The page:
In February 2016, Ideas in Motion Media hosted a Chamber Roundtable event, which served as not only an opportunity to introduce the public to learn about Chamber leaders and what they do, but also to encourage teamwork and understanding among the Chamber partners.
Nancy Simpson (Executive Director, Greater Portage Chamber of Commerce), Sue Reed (Executive Director, Crossroads Regional Chamber of Commerce), Mike Seitz (President, Greater La Porte Chamber of Commerce), Lisa Winstead (President, Hobart Chamber of Commerce), and Maura Durham (President, Duneland Chamber of Commerce) joined IIMM Publisher Chris Mahlmann for the discussion.
The five chamber leaders start things off by sharing a bit about their respective chambers and communities. Each chamber brings a unique service to their community, depending on whether the focus of the chamber's mission is on legislature, signature events, or networking opportunities.
Despite the differences between the chamber styles, one area of focus is always on top of the minds of the Northwest Indiana chamber leaders: the people and businesses that make up their membership.
“They are more than our member businesses or more than just businesses to us. You’re talking about the family and friends, and friends of friends,” explained Durham. “We eat breakfast together because you want to do business with your friends and with your family.
For Seitz, that focus on ‘quality of life’ is one that makes a chamber so valuable to a community.
“We are all interested in the quality of life of our communities, said Seitz. “We may do things a little differently, but the bottom line is that we’re looking at the quality of life for our communities . Those issues are very, very important.”
While there are many pillars of a high quality of life here in Northwest Indiana, these Chamber leaders are also looking to improve in any way they can. They talk about improving roads and infrastructure, most notably the expansion of the South Shore Line, and how that will help not improve quality of life but also bring help people to Northwest Indiana from the Chicagoland area.
“The South Shore Line can take you from Chicago all the way to South Bend. And we’re looking to expand that in Portage with our Northside Development,” explained Simpson. “You can get on a train in Chicago with your bicycle, take it to the Ogden Dunes station, and ride your bike straight to the beach.”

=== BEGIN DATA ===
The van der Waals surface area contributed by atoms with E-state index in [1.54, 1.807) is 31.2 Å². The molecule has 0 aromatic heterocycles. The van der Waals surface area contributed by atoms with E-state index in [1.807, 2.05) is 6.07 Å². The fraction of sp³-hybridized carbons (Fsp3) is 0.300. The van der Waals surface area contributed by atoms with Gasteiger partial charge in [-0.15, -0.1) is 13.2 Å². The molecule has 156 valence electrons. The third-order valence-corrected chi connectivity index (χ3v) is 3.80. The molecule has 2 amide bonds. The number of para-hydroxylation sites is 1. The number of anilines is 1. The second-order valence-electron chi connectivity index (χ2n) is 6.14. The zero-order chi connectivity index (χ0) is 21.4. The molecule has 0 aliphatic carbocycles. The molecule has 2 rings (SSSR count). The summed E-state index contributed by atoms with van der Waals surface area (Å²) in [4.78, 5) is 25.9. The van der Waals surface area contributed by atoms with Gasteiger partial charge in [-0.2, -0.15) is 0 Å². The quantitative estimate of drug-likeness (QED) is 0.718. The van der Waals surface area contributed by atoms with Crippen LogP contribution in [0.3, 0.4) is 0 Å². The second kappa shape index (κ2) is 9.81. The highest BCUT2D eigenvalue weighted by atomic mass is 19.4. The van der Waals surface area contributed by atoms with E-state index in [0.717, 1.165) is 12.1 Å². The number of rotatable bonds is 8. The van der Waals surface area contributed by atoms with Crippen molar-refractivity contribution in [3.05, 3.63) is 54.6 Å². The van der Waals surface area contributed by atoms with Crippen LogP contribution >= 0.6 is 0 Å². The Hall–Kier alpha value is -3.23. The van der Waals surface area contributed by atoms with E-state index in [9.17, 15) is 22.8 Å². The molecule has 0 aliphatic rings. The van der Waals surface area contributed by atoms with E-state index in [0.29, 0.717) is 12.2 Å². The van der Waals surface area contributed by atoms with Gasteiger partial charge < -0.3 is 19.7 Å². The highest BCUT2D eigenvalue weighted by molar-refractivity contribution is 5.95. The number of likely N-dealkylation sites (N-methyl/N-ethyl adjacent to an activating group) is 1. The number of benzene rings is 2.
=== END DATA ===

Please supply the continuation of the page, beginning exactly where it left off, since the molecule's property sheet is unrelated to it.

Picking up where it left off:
Also adding to the quality of live is the sheer abundance of family friendly events attend in the region. From festivals to concerts - two types of activities organized by groups like these chambers - all contribute to a high standard of living in Northwest Indiana.
“I think that is what makes our region great,” said Reed. “You don’t have to go to Chicago to see a play. You don’t have to go to Chicago to see hear the symphony. We have all of that right here!”
The wide-ranging conversation touched on a number of additional topics including volunteerism amongst their membership and legislative issues affecting Indiana Chambers. One (perhaps under-the-radar) aspect of life in Northwest Indiana that the Chambers affect and may be new to some readers is the role chambers play in education. The Chamber works with education institutions to encourage "real-life" learning through events like the Realty Store or through work placement programs designed to accelerate workplace education.
“We are working more closely with schools in implementing the Work Ethics Program,” explained Winstead. “A lot of business owners tell us that soft skills and work ethics and getting people to show up to work [are important]. So we’re really trying to work with the schools to train these kids early.”
You can listen to the full audio in our Northwest Indiana Podcast link on Soundcloud, or watch the four clips from the conversation we pulled below.